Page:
ANC ponders policy, leadership

By Tichaona Zindoga

JOHANNESBURG – The ruling African National Congress, facing a myriad challenges from socio-economic pressures to questions about leadership, is due to hold its policy conference in June.

The 2017 National Policy Conference is to be held from June 30 to July 5.

A fortnight ago, the party released a number of documents set to inform discussions on the party’s wellbeing and policy.

The policy will be adopted at the 54th National Conference, to be held in December.

Analysts, though, indicate that there will be bigger fish to fry in December as this year’s edition is an elective conference, raising stakes significantly.

The policy documents are classified in different thematic areas including: Economic Transformation; Social Transformation; Communications and the Battle of Ideas; International Relations, Peace and Stability; Organisational Renewal and Strategy and Tactics.

Two key themes are likely to elicit massive response, though, and these are “Organisational Renewal” and “Economic Transformation”.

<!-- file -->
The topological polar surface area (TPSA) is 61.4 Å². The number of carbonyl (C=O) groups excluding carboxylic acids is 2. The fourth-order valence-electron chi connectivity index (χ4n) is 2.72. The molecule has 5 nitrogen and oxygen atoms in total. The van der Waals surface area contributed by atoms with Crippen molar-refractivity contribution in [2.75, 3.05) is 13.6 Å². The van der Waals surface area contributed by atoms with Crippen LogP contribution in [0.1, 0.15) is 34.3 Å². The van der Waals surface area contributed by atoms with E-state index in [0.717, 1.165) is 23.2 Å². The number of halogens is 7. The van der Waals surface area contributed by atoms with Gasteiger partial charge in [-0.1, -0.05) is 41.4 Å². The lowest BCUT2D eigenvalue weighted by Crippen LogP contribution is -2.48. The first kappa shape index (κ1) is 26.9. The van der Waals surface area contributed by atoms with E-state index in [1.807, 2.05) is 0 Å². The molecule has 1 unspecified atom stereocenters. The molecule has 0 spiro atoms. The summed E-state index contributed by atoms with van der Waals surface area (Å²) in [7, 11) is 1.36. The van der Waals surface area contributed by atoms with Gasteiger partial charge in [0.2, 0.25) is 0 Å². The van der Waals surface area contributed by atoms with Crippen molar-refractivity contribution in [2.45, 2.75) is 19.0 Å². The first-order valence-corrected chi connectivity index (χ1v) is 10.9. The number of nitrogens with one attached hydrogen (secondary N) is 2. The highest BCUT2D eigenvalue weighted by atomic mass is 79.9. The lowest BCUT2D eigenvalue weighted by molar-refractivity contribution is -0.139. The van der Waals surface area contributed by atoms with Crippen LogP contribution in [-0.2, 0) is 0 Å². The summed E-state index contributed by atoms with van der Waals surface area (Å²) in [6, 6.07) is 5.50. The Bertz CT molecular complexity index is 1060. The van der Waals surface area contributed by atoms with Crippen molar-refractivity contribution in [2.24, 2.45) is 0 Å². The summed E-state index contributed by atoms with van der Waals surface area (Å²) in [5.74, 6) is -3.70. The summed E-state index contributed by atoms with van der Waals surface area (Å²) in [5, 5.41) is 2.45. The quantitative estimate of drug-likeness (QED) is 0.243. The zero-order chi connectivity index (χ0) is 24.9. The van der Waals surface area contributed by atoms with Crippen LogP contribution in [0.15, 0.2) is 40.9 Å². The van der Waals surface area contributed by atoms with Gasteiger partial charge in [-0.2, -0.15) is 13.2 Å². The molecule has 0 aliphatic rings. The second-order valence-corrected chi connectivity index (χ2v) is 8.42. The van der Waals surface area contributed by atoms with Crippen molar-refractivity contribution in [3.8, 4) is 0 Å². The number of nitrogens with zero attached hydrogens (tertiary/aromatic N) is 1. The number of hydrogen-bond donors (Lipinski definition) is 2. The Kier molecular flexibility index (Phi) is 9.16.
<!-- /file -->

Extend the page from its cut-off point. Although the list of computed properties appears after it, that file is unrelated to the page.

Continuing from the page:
This comes at a time when the race is on to succeed President Jacob Zuma while increasing calls have been made for radical transformation anchored on wealth redistribution, which President Zuma himself has lately been vocal about.

The ANC notes that the conditions under which the party is operating “have changed” and that the party is assailed by a number of problems.

“The ANC faces declining fortunes. Internal squabbles, money politics, corruption and poor performance in government all conspire to undermine its legitimacy in the eyes of the broader public. Some progressive formations and individuals who historically have been part of the broad front of forces for change are challenging the movement on important current issues, particularly corruption,” says the paper.

The declining fortunes of the ruling party are having an impact on the State, according to the discussion paper.

The call for Organisational Renewal is taking place in the aftermath of the local government elections in which the ANC lost its ruling party status in three major metropolitan provinces and obtained just 54.5 percent of the total national electoral votes.

“What do the numbers illustrated above signify? Are these indicators of an organisation that is losing the pulse of its organisational-base or is this a temporary setback?” poses the discussion paper.

“The erosion of the character and capacity of the movement and the hollowing out of the capacity of the democratic state must be reversed urgently and vigorously if we are to rapidly improve the pace and depth of transformation,” says the paper.